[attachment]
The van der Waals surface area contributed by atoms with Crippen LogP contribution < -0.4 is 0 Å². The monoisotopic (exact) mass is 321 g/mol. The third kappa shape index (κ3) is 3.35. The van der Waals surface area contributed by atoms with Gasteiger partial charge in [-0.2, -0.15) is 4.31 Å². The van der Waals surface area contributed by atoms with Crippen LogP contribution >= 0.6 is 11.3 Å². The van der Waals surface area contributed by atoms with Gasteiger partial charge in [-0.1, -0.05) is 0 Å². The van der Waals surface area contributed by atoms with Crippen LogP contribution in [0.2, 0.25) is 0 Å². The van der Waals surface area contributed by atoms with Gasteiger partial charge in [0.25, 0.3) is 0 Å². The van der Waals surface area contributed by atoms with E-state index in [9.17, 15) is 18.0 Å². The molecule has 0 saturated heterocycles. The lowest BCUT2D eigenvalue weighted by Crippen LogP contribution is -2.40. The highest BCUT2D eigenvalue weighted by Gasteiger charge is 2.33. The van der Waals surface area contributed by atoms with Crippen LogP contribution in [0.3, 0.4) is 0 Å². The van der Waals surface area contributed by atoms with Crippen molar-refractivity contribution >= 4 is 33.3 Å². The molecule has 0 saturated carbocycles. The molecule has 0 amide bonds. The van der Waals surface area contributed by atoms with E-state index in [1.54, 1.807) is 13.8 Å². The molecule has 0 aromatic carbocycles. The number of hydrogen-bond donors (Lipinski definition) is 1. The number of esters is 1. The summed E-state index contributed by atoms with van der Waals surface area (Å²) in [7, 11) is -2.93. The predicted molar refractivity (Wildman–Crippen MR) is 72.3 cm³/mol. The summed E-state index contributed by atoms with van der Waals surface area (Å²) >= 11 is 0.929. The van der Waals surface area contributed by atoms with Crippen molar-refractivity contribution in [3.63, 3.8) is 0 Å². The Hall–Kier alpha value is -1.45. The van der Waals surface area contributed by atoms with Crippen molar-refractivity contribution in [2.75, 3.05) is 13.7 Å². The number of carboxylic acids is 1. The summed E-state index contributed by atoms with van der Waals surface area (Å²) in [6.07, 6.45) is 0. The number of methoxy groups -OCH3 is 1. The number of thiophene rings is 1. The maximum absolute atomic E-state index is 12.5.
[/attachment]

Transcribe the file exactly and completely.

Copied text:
The van der Waals surface area contributed by atoms with Crippen LogP contribution < -0.4 is 0 Å². The monoisotopic (exact) mass is 321 g/mol. The third kappa shape index (κ3) is 3.35. The van der Waals surface area contributed by atoms with Gasteiger partial charge in [-0.2, -0.15) is 4.31 Å². The van der Waals surface area contributed by atoms with Crippen LogP contribution >= 0.6 is 11.3 Å². The van der Waals surface area contributed by atoms with Gasteiger partial charge in [-0.1, -0.05) is 0 Å². The van der Waals surface area contributed by atoms with Crippen LogP contribution in [0.2, 0.25) is 0 Å². The van der Waals surface area contributed by atoms with Gasteiger partial charge in [0.25, 0.3) is 0 Å². The van der Waals surface area contributed by atoms with E-state index in [9.17, 15) is 18.0 Å². The molecule has 0 saturated heterocycles. The lowest BCUT2D eigenvalue weighted by Crippen LogP contribution is -2.40. The highest BCUT2D eigenvalue weighted by Gasteiger charge is 2.33. The van der Waals surface area contributed by atoms with Crippen LogP contribution in [0.3, 0.4) is 0 Å². The van der Waals surface area contributed by atoms with Crippen molar-refractivity contribution >= 4 is 33.3 Å². The molecule has 0 saturated carbocycles. The molecule has 0 amide bonds. The van der Waals surface area contributed by atoms with E-state index in [1.54, 1.807) is 13.8 Å². The molecule has 0 aromatic carbocycles. The number of hydrogen-bond donors (Lipinski definition) is 1. The number of esters is 1. The summed E-state index contributed by atoms with van der Waals surface area (Å²) in [7, 11) is -2.93. The predicted molar refractivity (Wildman–Crippen MR) is 72.3 cm³/mol. The summed E-state index contributed by atoms with van der Waals surface area (Å²) >= 11 is 0.929. The van der Waals surface area contributed by atoms with Crippen molar-refractivity contribution in [3.63, 3.8) is 0 Å². The Hall–Kier alpha value is -1.45. The van der Waals surface area contributed by atoms with Crippen molar-refractivity contribution in [2.75, 3.05) is 13.7 Å². The number of carboxylic acids is 1. The summed E-state index contributed by atoms with van der Waals surface area (Å²) in [6.07, 6.45) is 0. The number of methoxy groups -OCH3 is 1. The number of thiophene rings is 1. The maximum absolute atomic E-state index is 12.5.